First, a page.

My lifestyle is set up to like Keurig Dr Pepper (NYSE:KDP). What I mean by that is my wife, from Texas where the drink originated, is a lifelong Dr. Pepper drinker. We also have a Keurig coffee machine, and I’m enjoying a pod coffee as I write this … but that doesn’t mean I’m going to buy KDP stock.
Since it was formed at the end of July, KDP stock has outperformed its larger rivals, Pepsi (NYSE:PEP) and Coca-Cola (NYSE:KO). But its results still lackluster, and a downgrade from Morgan Stanley (NYSE:MS), which sees the single-serve coffee fad fizzling, recently sent it down by 4%.
Even at that price, it’s no bargain. The company’s dividend of 15 cents gives it a yield of 2.19%. In a slow-growth area like beverages, you buy stocks for dividends, not growth. Despite the caffeine jolt of the Keurig merger, this remains at heart a third-rate soda company.
KDP was formed last year when JAB Holdings, which had taken Keurig Green Mountain private in 2015 for $13.9 billion, used it and cash to buy publicly traded Dr Pepper Snapple Group. DPS stock holders got a special dividend of $103.75 per share.
The resulting company is the 4th largest U.S.-based beverage company, behind Pepsi, Coke and Constellation Brands (NYSE:STZ), the beer and wine outfit. It’s the 10th largest beverage company in the world, less than half as large as Starbucks (NASDAQ:SBUX), and Nestle S.A. (OTCMKTS:NSRGY), the leaders in coffee.
About one-fifth of the revenue comes from distributing other drinks, through a group called Allied Brands. After the merger, Allied lost one of its biggest sellers, Fiji Water, which decided to build its own distribution network, and bought Big Red, another Texas soda, for $200 million.
It was the distribution network that attracted the German Riemann family to the company. It controls a host of coffee and restaurant brands through its JAB Holding and holds 87% of Keurig Dr Pepper.
Where’s the Growth?
The stock got out of the gates quickly and outperformed its larger rivals until it got hit with the double-whammy this year. First came its 2018 earnings report, delivered at the end of February, and then came the Morgan Stanley downgrade.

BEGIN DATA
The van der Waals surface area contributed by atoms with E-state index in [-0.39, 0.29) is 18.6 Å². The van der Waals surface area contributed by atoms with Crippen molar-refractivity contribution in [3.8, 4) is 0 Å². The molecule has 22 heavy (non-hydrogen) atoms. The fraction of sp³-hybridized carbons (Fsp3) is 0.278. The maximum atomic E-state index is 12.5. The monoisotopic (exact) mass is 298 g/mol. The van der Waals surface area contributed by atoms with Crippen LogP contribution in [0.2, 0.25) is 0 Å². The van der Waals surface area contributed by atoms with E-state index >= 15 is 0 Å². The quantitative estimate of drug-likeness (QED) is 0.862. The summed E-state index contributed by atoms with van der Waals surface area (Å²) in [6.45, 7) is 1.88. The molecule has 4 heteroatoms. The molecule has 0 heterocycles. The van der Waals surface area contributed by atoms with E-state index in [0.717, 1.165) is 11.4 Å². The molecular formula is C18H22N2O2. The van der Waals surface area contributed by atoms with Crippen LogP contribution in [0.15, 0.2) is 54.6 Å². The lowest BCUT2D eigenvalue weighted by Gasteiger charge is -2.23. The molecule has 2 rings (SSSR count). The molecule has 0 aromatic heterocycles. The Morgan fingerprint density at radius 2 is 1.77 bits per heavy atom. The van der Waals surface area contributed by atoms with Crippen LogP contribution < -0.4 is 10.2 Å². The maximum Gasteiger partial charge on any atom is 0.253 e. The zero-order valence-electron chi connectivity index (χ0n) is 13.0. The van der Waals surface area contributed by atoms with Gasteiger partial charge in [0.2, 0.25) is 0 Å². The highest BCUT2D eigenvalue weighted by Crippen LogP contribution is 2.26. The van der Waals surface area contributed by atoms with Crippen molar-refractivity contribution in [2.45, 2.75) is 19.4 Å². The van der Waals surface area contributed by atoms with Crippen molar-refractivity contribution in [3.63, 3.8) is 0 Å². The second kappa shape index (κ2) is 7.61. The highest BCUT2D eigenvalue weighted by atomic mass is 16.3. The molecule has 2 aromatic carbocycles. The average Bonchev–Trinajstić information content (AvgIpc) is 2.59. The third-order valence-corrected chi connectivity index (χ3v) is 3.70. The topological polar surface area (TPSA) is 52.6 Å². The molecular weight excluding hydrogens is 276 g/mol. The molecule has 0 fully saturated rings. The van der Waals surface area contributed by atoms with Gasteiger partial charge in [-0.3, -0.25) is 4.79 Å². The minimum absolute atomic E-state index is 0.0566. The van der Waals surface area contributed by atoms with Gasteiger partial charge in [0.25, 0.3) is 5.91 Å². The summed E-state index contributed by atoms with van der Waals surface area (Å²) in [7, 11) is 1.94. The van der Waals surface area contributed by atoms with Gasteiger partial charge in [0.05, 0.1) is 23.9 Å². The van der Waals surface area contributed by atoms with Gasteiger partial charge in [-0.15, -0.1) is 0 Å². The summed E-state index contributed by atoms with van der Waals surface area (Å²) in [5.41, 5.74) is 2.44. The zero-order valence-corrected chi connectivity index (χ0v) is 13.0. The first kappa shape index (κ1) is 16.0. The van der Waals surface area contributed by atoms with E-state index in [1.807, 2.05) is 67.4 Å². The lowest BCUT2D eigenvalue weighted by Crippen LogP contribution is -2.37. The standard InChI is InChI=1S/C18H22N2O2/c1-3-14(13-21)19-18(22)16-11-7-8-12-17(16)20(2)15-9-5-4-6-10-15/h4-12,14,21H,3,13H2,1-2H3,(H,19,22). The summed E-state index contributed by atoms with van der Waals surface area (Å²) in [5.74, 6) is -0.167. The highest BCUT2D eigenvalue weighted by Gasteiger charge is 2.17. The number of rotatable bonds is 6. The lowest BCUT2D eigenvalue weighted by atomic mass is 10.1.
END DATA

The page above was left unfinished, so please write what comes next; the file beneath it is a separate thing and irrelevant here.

The numbers weren’t bad. They just weren’t great. Earnings for the quarter were $266 million, 19 cents per share, on revenue of $2.81 billion. Wall Street turned thumbs-down on the numbers, the stock falling to as low as $25 per share.
A report last month that it was working with Anheuser-Busch Inbev (NYSE:BUD) on an electric cocktail machine, which sounds like the Keurig Kold machine discontinued in 2016, lifted the shares until the Morgan Stanley analysis sent them back down.
After the smoke has cleared, you have the third-leading sugary soda company which, while it has a solid distribution network, is still inferior as a stock to its leading rivals. Instead of paying 50 times earnings for a company with $7.4 billion in revenue, and a paltry dividend, investors might pay just 14 times earnings for Pepsi with its 3% yield or 31 times earnings for Coke and its yield of 3.44%.
The Bottom Line on KDP Stock
KDP stock was always a bet on growth, and its growth prospects from here are not outstanding.
If Keurig really has topped out, you’ve got a bunch of sugary sodas and a distribution network that trails rivals and likely always will. I enjoy a cup of coffee and a sugary drink as much as the next man, but as for buying the space, look elsewhere.
Dana Blankenhorn is a financial and technology journalist. He is the author of a new mystery thriller, The Reluctant Detective Finds Her Family, available now at the Amazon Kindle store. Write him at firstname.lastname@example.org or follow him on Twitter at @danablankenhorn. As of this writing, he owned no shares in companies mentioned in this article.